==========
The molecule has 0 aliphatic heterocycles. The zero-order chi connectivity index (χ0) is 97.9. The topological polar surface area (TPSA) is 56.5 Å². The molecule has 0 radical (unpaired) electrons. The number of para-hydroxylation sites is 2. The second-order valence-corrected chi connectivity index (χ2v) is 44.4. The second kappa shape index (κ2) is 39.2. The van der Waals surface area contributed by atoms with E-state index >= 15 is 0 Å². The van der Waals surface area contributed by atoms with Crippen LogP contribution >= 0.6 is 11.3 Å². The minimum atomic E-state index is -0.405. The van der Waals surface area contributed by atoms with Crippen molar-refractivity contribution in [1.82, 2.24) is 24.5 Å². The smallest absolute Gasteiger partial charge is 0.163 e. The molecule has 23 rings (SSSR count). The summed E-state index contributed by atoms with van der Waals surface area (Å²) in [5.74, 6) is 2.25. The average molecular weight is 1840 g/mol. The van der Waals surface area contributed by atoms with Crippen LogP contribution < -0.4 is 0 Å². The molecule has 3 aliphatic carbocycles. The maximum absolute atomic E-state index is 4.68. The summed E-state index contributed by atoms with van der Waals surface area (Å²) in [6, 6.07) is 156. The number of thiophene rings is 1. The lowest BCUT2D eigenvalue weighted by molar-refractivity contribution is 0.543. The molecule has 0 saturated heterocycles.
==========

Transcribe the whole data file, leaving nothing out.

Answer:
The molecule has 0 aliphatic heterocycles. The zero-order chi connectivity index (χ0) is 97.9. The topological polar surface area (TPSA) is 56.5 Å². The molecule has 0 radical (unpaired) electrons. The number of para-hydroxylation sites is 2. The second-order valence-corrected chi connectivity index (χ2v) is 44.4. The second kappa shape index (κ2) is 39.2. The van der Waals surface area contributed by atoms with E-state index >= 15 is 0 Å². The van der Waals surface area contributed by atoms with Crippen LogP contribution >= 0.6 is 11.3 Å². The minimum atomic E-state index is -0.405. The van der Waals surface area contributed by atoms with Crippen molar-refractivity contribution in [1.82, 2.24) is 24.5 Å². The smallest absolute Gasteiger partial charge is 0.163 e. The molecule has 23 rings (SSSR count). The summed E-state index contributed by atoms with van der Waals surface area (Å²) in [5.74, 6) is 2.25. The average molecular weight is 1840 g/mol. The van der Waals surface area contributed by atoms with Crippen LogP contribution < -0.4 is 0 Å². The molecule has 3 aliphatic carbocycles. The maximum absolute atomic E-state index is 4.68. The summed E-state index contributed by atoms with van der Waals surface area (Å²) in [6, 6.07) is 156. The number of thiophene rings is 1. The lowest BCUT2D eigenvalue weighted by molar-refractivity contribution is 0.543. The molecule has 0 saturated heterocycles.